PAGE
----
The Australian Army's original requirement was for a climate controlled vehicle capable of operating independently for three days in northern Australia to transport an infantry section (nine personnel) and a driver along with their stores and equipment while providing a level of protection against mine blast, fragmentation and small arms.
In June 1999, Defence contracted ADI to manufacture 370 Bushmasters under the auspices of Project Bushranger at its Bendigo plant and deliver them by October 2002 at a cost of $170 million.
However - although two prototype vehicles were sent to East Timor in 1999 for trials and to provide VIP transport - the project stalled when ADI advised in December 2000 it could not deliver the expected quantity and quality of vehicles within the agreed timeframe and budget.
Calls came from all sides of politics for the project to be scrapped, but the-then Liberal Defence Minister Senator Robert Hill and General Peter Cosgrove who both firmly believed in the utility of the Bushmaster vehicle, stood firmly behind an excellent Australian product.
In July 2002, Mr Mick Roach, Under Secretary for Defence Materiel signed a revised contract for 299 vehicles to be
delivered at a cost of $218 million (the total project value was $316 million in 2002 dollars).
"Local jobs have been preserved and it is now up to ADI to demonstrate it can deliver the vehicles on time, within specifications and on budget," Senator Hill said when the revised contract was signed.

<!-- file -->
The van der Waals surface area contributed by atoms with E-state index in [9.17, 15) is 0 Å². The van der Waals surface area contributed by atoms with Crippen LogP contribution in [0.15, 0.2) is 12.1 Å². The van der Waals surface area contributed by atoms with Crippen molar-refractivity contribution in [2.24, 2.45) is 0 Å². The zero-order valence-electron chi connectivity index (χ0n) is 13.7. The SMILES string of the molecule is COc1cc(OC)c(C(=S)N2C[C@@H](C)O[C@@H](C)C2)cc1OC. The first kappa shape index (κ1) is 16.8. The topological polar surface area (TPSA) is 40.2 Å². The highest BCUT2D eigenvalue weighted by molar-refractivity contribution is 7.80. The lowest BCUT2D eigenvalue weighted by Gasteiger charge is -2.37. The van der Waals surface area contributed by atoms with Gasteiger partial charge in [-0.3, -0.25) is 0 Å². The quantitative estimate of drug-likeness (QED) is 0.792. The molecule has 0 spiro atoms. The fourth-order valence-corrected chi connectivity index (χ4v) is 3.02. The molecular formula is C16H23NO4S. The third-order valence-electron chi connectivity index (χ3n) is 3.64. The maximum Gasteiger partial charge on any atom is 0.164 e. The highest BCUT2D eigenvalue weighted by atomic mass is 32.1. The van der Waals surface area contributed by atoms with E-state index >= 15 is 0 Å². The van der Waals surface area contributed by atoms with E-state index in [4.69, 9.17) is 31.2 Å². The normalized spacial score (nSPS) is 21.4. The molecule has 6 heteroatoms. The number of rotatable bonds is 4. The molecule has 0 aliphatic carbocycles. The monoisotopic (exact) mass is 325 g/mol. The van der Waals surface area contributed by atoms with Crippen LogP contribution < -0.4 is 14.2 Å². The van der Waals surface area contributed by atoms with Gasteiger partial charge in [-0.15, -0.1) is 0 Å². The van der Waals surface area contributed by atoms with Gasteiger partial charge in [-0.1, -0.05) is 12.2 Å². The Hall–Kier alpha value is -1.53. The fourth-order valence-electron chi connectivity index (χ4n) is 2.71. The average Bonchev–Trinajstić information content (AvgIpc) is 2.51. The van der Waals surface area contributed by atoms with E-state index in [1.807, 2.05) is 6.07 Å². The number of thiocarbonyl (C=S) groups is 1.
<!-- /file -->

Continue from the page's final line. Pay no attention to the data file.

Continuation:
"This would provide Defence with the capability to transport troops over large areas of operation, Bendigo with significant work and ADI with potential export opportunities.
"However, I must stress that we will not accept a vehicle that if it falls short of the required standards because it could put soldiers at risk."
The rest is history
The Bushmaster successfully entered service with the Australian Army and it is now filling vital roles in Afghanistan, Iraq, East Timor and security operations on Australian soil.
Ultimately, it was the epoch-making events of September 11 2001, that put the vehicle designed to operate in isolation across Australia's inhospitable northern expanses in the spotlight on the world stage.
As for the future, Thales Australia is focusing on the Bushmaster as a platform for many different capabilities, including the integration of new technologies, weapons and communication equipment.
New variants are also in the works.
The announcement that Land 121 Phase 4 Overlander will consider offerings from local manufacturers against the US led Joint Light Tactical Vehicle (JLTV) program is also good news for the Bushmaster and its future variants.
"Let us not forget that the success of Project Bushranger is testimony to the outstanding and tireless efforts of both the Thales Military Vehicle Division and Department of Defence staff," former Project Bushranger director Mr Mark Eggler said.
"The Bushmaster is truly an excellent Australian product and serves as a reminder to all those doubting Thomas's in the Defence bureaucracy as to what Australian ingenuity and skill can achieve if given a chance."